Coding for Equity: Connecting Young People of Color to Tech Careers
Playing video games and surfing the web — that's about all Rebecca Taylor could do with technology a year ago. Today, the ninth grader from Oakland, California, is writing code, building websites, and planning a career as a software developer.
She learned these skills and discovered her passion at Black Girls CODE (BGC), a San Francisco-based nonprofit dedicated to training and empowering girls of color to become leaders and innovators in computer science and technology. BGC is part of a new wave of ambitious, creative initiatives to prepare young people of color, from elementary school through college, for success in tech careers.
In the three years since its founding, BGC has served more than 3,000 girls ages seven through 17 and opened seven chapters around the country. Its goal is to reach one million girls by 2040.
Scaling such programs is urgent not only for communities of color but also for the tech industry and the nation's economy. "There are very real business drivers for tech inclusion," said Kimberly Bryant, BGC founder.
The new face of the new economy
That's because of the disconnect between the two major shifts shaping America's future: the growth of technology, and the changing face of the population. STEM — science, technology, engineering, and math — is expected to create 1.4 million jobs by 2020, with more than 70 percent involving computing. Job growth in computers and math jobs alone is projected to rise 18 percent over the next decade, compared with an overall job growth rate of 10.8 percent.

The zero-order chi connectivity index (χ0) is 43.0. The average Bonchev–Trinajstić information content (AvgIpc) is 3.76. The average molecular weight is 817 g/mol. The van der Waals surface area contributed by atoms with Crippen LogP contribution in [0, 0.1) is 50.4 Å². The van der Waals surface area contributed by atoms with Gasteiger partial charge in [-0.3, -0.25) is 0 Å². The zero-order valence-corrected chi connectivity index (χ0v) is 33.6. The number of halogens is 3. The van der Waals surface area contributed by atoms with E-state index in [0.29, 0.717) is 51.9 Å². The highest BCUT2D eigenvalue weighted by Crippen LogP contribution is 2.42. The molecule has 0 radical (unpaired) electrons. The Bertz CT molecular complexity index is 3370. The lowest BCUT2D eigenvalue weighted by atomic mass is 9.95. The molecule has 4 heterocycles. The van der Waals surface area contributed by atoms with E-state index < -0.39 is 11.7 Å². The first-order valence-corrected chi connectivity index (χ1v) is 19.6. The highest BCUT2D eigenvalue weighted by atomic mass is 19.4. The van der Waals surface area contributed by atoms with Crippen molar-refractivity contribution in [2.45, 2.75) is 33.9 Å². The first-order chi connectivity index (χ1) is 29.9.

Meanwhile, African Americans and Latinos, who are among the nation's fastest-growing populations, are highly underrepresented in the STEM economy and career pipeline. While 18 percent of computer science degrees are awarded to black and Latino students, they make up less than 10 percent of the tech workforce. Combined, these groups make up almost 30 percent of the overall population today.
Companies report they are having trouble finding qualified candidates for tech openings — in a survey of information technology firms, 53 percent reported this as their greatest hiring challenge. Employers recognize that the next generation must be connected early and equitably to the technology pipeline if the United States is to remain the global leader in innovation and entrepreneurship. They are looking for ways to better recruit diverse candidates, said Kerry Kidwell-Slak, associate director for internships and employment at the University of Maryland, Baltimore County, which graduates large numbers of STEM majors of color.
"We see it in employers who are coming to campus," she said. "They value diversity, they know they aren't the experts in being diverse, and they are willing to listen and learn."
Tapping talent and reaching goals
It's almost impossible to overstate the energy behind efforts on the ground to connect young people of color with the tech world. Black Girls CODE works with hundreds of students like Rebecca Taylor, teaching basic programming skills through after-school classes, weekend workshops, and a summer bootcamp. The girls work in teams under the guidance of volunteer mentors and take field trips to area tech companies such as Facebook. The organization also offers Spanish-language workshops and classes for parents in financial literacy.